darkened, and identified cells have candidates highlighted
	in white

Y-Wing:
See http://www.sudokuwiki.org/Y_Wing_Strategy



Output in general:
each Output-classed object stores a list of what primitives will
be displayed (numbers, highlights, outlines, etc). It seperates
these out into layers so that no matter what order these primitives
are added, highlights will still be below the numbers and grid lines.
Each pattern can write to output in general without having to
know what type of output it is.



Output formats

PostScript: (psout.h/cpp)
Designed so that 6 grids fit on a page at once. It also dynamically
handles different sized fonts by examining the actual bounds of
all of the digits and averaging them together. It is programmed by
including a "header" of handcrafted postscript made to generate
the grids, and then a generated lower part which positions the grids
and adds numbers/highlights/outlines etc. 6 fit on a page since
having sometimes 60 pages for one puzzle seemed excessive, and
they fit nicely. All of this makes it the best looking on paper, and
is the most fine-tuned. Most fonts should look centered in the cells.

SVG: (svgout.h/cpp)
Here each grid is output to a different graphic, possibly useful for
animations. It only supports Helvetica, since it unfortunately includes
manual spacing data for general placement, which would change from
font to font (one of the main disadvantages as opposed to PS).
Basically all of the coordinate logic is contained within the SVG creation
code, as opposed to the postscript code (where all the creation code
has to do is specify row, column and color of common things).
They both use the same scale for the grid, but have slightly different font
properties and thus are somewhat customized.


Display options:

Candidates
For each cell, this shows the list of possible digits that could be placed
here (or more clearly, have not been logically eliminated from
consideration). This is necessary for most of the more advanced solving
techniques, and is thus required if patterns are displayed.

Patterns
This displays for each step in the solution what technique was used to
reduce the puzzle. They are graphically described above.

Keys
These are central to generating sudoku grids. By starting with a completed
grid, one can remove digits until the puzzle is no longer solvable. By knowing
which patterns people will use, and what digits these patterns depend on
most, a Sudoku generator can create different difficulties of puzzles, and even
create puzzles which depend on a certain type of technique. They are displayed
by outlines. Deep red means only this digit's removal is necessary, while
lighter red or pink means that one or two extra digits would have to be
removed with this digit to get rid of the pattern.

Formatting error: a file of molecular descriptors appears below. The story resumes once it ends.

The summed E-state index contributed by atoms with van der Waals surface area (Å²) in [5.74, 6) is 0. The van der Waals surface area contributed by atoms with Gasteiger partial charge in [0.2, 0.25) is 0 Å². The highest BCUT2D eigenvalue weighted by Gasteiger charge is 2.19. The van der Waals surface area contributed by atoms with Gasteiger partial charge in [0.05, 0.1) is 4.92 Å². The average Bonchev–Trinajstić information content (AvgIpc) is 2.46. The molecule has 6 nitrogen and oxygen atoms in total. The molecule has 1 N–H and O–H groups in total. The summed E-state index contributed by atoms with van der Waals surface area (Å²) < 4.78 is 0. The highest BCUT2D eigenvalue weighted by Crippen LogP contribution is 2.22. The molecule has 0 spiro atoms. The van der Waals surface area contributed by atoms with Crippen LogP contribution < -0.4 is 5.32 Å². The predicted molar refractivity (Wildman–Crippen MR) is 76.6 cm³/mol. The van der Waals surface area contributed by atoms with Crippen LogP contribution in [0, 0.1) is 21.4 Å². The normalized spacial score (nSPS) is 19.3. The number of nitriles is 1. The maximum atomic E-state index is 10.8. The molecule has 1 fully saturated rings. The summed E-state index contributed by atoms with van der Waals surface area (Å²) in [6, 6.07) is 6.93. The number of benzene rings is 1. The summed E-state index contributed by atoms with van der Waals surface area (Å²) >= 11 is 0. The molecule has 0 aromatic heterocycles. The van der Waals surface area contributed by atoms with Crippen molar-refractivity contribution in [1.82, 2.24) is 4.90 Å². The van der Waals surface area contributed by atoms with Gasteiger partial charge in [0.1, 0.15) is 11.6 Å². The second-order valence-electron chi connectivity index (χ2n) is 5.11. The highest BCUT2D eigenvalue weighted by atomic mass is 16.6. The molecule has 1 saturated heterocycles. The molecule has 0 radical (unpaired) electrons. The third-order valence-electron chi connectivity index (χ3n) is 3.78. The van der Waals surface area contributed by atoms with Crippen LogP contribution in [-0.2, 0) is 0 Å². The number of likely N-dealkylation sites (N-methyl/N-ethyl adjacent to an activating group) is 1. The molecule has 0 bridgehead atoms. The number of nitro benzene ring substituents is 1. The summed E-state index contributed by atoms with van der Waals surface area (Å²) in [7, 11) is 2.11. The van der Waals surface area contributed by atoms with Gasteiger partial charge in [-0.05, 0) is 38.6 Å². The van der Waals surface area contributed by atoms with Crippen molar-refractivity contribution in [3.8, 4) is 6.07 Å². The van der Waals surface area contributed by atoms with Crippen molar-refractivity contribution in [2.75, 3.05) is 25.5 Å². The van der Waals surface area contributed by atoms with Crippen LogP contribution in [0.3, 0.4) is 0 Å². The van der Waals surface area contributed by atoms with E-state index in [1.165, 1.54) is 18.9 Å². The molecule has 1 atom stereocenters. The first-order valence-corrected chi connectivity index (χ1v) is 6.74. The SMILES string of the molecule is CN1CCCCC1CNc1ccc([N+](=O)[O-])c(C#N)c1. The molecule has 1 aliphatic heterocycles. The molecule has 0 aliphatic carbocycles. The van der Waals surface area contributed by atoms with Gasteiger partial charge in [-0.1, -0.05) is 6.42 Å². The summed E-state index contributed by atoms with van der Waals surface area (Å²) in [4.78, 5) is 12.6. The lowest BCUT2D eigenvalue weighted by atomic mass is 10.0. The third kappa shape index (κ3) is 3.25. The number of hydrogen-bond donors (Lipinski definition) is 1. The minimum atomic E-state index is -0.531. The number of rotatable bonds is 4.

Font
The postscript output is designed to use a variety of fonts. The
"Adobe 35" fonts should be available.


Example use:
./sudosolve --postscript --patterns --candidates --prefix output/ptest_c --font=Helvetica < puzzles/gr23xwing
	(assuming puzzles/gr23xwing is in the dot-format) (will write to output/ptest_c.ps)




Other (not directly related) programs:

gui2 (currently in the heavy development way-pre-alpha) is a Cairo-based gui
(which takes commands very similar to postscript) which was used since I saw
it was used in firefox. It has a fairly large number of commands all bound
to keys. gui2 just reads in the same dot format from standard input.

NOTE: "make gui2", and you NEED the cairomm library to compile.

Here is a list of key bindings:
1 through 9: if candidates are being displayed, display ONLY the candidates whose
	number keys are being pressed down
right key/mouse wheel down: view next pattern
left key/mouse wheel up: view previous pattern
a: apply a pattern (remove candidates, etc)
c: toggle whether candidates are shown
C: permute the puzzle into "canonical" form (ie an equivalent puzzle mathematically
	that has the lowest lexicographic value)
f: fully solve with my logic-based steps (all steps will be undo-able)
F: toggle showing the backtracked/dancing links solved solution. (brute force)
G: generate a random complete grid (NOTE: biased)
k: toggle whether keys are shown
l: toggle whether links are shown (conjugate pairs, discussed in simple coloring)
o: output (standard output) the dot format for the current grid
O: output (standard output) a custom hex-based candidate format (not used yet)
p: randomly permute the grid to a mathematically equivalent puzzle
s: next pattern
r: naively generate a random grid
u: undo last step (works for most any steps)
U: FULL undo, back to the start

MORE IMPORTANT mouse controls:
if candidates are NOT shown:
	clicking on a square highlights it. Typing a digit puts the digit in that square
if candidates ARE shown:
	left click a candidate to make it the cell's digit
	right click a candidate to eliminate it
either:
	mouse wheel scrolls through detected patterns

It will not allow you to make a wrong move if the puzzle has a unique solution.